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Marketing, as we know it, is obsolete.
So say Simonson & Rosen in their recent book 'Absolute value'. Theirs is not a lone voice, similar sentiments date from as early as 1999, in the Cluetrain Manifesto.
As it came in the peak of the dot-com bubble, though, that message was largely ignored.
Why do they say we’ve no use for marketing? It’s because of the rising power of the voice of the customer. With the growing availability of consumer opinions, the importance of brand messaging is diminishing.
Consequently, things are changing in the world of advertising. Slowly, but surely.
Online reviews of your company and its products and services are great tools for growing your online reputation that consumers trust.
That value goes so much further when customers not only write reviews about you but share them through social media channels too.
Third party trust logos are used on most ecommerce sites, with the intention of reassuring potential customers that they can shop safely with the retailer in question.
There are a lot to choose from, and a recent Baynard has looked into which logos are most trusted by US shoppers.
In this post, I'll take a look at the test and the results, as well as whether we need trustmarks on ecommerce sites at all...
It's been proved many times over in A/B tests that I've been involved in that reviews on product pages increase the add-to-basket conversion rate.
This effect can be multiplied when those reviews have meta-data surrounding them and multiplied again when there is an image, generally of the person's face, alongside the review.
Google Seller Ratings are a proven and easy way of increasing traffic to your site and thus multiplying sales.
Think of them as your star salesperson, who regularly tempts in new customers.
The role customer reviews are playing on the conversion landscape is increasing significantly, with more shoppers looking to friends and peers for guidance on purchasing decisions.
However, reviews are just one factor, and there are other ways to reassure your customers that they are safe when shopping with you.
Many businesses have shied away from online reviews because of the fear that bad reviews will ruin their business. But it’s just not true.
Everyone knows that no business is perfect and that sometimes things can go wrong.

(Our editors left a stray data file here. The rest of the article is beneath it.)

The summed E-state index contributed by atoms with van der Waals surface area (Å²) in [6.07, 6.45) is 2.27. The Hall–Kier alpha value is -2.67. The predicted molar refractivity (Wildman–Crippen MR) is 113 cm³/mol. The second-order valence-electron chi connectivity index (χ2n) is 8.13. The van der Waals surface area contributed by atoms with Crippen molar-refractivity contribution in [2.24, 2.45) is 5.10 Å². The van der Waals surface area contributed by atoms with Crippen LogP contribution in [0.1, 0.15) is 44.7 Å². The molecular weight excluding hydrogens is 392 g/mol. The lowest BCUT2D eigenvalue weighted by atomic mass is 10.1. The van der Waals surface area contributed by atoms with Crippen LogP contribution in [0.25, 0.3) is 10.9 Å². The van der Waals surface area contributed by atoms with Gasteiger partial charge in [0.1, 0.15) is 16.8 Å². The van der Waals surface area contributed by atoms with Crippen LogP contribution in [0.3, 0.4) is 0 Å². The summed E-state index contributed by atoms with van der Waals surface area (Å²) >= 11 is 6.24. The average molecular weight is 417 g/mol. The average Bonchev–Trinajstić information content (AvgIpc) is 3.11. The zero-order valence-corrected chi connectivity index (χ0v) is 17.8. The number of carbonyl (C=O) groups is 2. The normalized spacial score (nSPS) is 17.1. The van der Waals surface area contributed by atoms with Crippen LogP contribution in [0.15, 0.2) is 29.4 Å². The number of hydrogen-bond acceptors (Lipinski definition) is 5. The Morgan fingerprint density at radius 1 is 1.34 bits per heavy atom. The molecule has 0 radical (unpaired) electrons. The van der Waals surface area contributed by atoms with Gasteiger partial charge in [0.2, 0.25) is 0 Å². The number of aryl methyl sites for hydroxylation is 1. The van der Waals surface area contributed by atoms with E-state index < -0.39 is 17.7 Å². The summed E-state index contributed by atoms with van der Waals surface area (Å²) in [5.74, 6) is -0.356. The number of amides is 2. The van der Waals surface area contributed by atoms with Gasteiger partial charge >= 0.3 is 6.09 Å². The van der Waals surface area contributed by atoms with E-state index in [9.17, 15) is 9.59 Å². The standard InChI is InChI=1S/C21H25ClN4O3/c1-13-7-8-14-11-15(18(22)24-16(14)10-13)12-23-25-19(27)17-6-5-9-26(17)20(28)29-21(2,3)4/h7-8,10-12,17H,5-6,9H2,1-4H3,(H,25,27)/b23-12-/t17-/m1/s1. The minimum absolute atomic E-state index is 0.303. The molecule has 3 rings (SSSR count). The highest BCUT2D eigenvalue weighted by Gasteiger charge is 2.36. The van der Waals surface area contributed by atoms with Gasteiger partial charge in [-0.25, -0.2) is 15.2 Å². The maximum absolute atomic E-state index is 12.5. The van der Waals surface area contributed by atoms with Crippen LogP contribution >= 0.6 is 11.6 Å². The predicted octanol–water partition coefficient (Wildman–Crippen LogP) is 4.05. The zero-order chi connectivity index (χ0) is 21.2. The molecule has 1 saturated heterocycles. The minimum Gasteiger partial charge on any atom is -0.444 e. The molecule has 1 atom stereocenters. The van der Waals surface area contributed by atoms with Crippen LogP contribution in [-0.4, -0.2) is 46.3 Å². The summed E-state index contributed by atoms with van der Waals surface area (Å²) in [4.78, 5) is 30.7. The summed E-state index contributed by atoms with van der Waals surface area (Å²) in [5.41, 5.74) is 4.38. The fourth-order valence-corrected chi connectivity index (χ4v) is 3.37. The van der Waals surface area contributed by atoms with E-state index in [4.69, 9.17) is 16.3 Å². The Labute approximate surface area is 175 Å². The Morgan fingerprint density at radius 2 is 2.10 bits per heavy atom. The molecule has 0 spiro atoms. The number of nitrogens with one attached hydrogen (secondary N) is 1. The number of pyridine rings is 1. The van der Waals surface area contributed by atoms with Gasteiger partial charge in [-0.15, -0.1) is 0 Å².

So, across-the-board five star reviews should always be taken with a pinch of salt as it’s inevitable that someday, someone, somewhere will have been less than ecstatic about the company they bought from.
Product and service development is all about risk. We take on a range of market, design and technical risks in order to gain rewards – new products, better conversion rates, increased market share, improved margins, etc.
Sometimes, however, the risks win. Projects fail for a whole host of reasons: our aspirations run ahead of the technology; we fail to find a commercially feasible solution to design challenges; our competition beats us to the punch. The list is almost endless.
And too many items on that list are entirely manageable. Poor internal communication. Ill-defined scope. Failure to engage key stakeholders. Unrealistic estimates. The project management literature has been calling out such risks for decades.
We know how to solve these problems. We just don’t do it.
That’s the real failure on many of our projects: we fail to see and manage the basic stuff.
Consumer reviews are very valuable, both for the sites displaying them and the customers using them to help with their purchase decisions.
However, the credibility of reviews has come under attack over the past couple of years, with lots of examples there are plenty of examples of brands that have been caught out.
As it stands, online customers tend to trust reviews more than most sources, except recommendations from family and friends, but that could change.
Reevoo has just published a plea to Amazon, asking for the online retail giant to ditch all but its verified reviews.
So, should Amazon heed this plea?
Many fashion retailers are feeling a pressure on their margins due to delivery costs and price deflations.
This is a tricky area for fashion sites, as they have higher than average returns rates due to the fact that customers cannot try items on before buying.
This article looks at a few ways on how to combat this downward trend.
One of the most effective techniques you use on your ecommerce site to increase the confidence of buyers is 'social proof'.
Social proof is the phenomena where people tend to believe that the decision and actions of others reflect the correct behaviour in a given situation.
Here are 11 examples of social proof in action on ecommerce sites.
Some obvious, some more innovative. Please suggest any other great examples you've seen...
26% of consumers access customer reviews and consumer conversations on mobile devices for PCWorld and Currys. This trend is only going to accelerate.
Retailers and Brands must ensure they provide their customers with a seamless mobile experience that includes all their social elements.
They cannot afford to wait. Those who fail to will simply lose customers.